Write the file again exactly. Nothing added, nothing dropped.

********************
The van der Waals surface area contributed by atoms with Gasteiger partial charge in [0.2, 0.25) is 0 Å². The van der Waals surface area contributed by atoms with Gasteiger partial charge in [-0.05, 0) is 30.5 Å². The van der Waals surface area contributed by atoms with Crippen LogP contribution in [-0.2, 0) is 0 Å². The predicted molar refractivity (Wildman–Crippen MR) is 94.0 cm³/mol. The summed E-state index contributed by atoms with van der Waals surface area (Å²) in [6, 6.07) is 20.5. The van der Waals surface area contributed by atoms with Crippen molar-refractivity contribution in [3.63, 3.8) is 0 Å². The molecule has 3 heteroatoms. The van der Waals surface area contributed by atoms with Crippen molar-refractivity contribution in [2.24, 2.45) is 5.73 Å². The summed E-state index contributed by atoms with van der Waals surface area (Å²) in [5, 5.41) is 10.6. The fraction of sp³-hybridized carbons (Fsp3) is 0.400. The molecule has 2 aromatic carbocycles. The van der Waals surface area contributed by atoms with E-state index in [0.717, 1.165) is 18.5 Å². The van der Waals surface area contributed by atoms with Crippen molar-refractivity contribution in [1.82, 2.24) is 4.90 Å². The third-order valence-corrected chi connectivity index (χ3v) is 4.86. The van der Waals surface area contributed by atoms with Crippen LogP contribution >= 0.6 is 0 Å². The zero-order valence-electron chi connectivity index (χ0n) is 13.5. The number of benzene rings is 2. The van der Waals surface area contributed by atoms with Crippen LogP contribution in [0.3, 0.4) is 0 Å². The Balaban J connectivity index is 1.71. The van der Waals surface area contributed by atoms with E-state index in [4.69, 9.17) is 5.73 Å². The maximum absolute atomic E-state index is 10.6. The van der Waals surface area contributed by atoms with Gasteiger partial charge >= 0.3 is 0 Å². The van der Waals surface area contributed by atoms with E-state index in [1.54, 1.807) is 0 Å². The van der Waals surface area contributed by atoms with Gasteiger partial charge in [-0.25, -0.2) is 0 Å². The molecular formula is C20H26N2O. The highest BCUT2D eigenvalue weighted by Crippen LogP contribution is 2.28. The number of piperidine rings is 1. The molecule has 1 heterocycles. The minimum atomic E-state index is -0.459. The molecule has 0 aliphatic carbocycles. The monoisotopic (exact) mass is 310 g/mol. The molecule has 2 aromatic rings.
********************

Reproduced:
The van der Waals surface area contributed by atoms with Gasteiger partial charge in [0.2, 0.25) is 0 Å². The van der Waals surface area contributed by atoms with Gasteiger partial charge in [-0.05, 0) is 30.5 Å². The van der Waals surface area contributed by atoms with Crippen LogP contribution in [-0.2, 0) is 0 Å². The predicted molar refractivity (Wildman–Crippen MR) is 94.0 cm³/mol. The summed E-state index contributed by atoms with van der Waals surface area (Å²) in [6, 6.07) is 20.5. The van der Waals surface area contributed by atoms with Crippen molar-refractivity contribution in [3.63, 3.8) is 0 Å². The molecule has 3 heteroatoms. The van der Waals surface area contributed by atoms with Crippen molar-refractivity contribution in [2.24, 2.45) is 5.73 Å². The summed E-state index contributed by atoms with van der Waals surface area (Å²) in [5, 5.41) is 10.6. The fraction of sp³-hybridized carbons (Fsp3) is 0.400. The molecule has 2 aromatic carbocycles. The van der Waals surface area contributed by atoms with E-state index in [0.717, 1.165) is 18.5 Å². The van der Waals surface area contributed by atoms with Crippen molar-refractivity contribution in [1.82, 2.24) is 4.90 Å². The third-order valence-corrected chi connectivity index (χ3v) is 4.86. The van der Waals surface area contributed by atoms with Crippen LogP contribution >= 0.6 is 0 Å². The zero-order valence-electron chi connectivity index (χ0n) is 13.5. The number of benzene rings is 2. The van der Waals surface area contributed by atoms with Crippen LogP contribution in [0.3, 0.4) is 0 Å². The Balaban J connectivity index is 1.71. The van der Waals surface area contributed by atoms with E-state index in [4.69, 9.17) is 5.73 Å². The maximum absolute atomic E-state index is 10.6. The van der Waals surface area contributed by atoms with Gasteiger partial charge >= 0.3 is 0 Å². The van der Waals surface area contributed by atoms with E-state index in [1.54, 1.807) is 0 Å². The van der Waals surface area contributed by atoms with Gasteiger partial charge in [-0.25, -0.2) is 0 Å². The molecular formula is C20H26N2O. The highest BCUT2D eigenvalue weighted by Crippen LogP contribution is 2.28. The number of piperidine rings is 1. The molecule has 1 heterocycles. The minimum atomic E-state index is -0.459. The molecule has 0 aliphatic carbocycles. The monoisotopic (exact) mass is 310 g/mol. The molecule has 2 aromatic rings.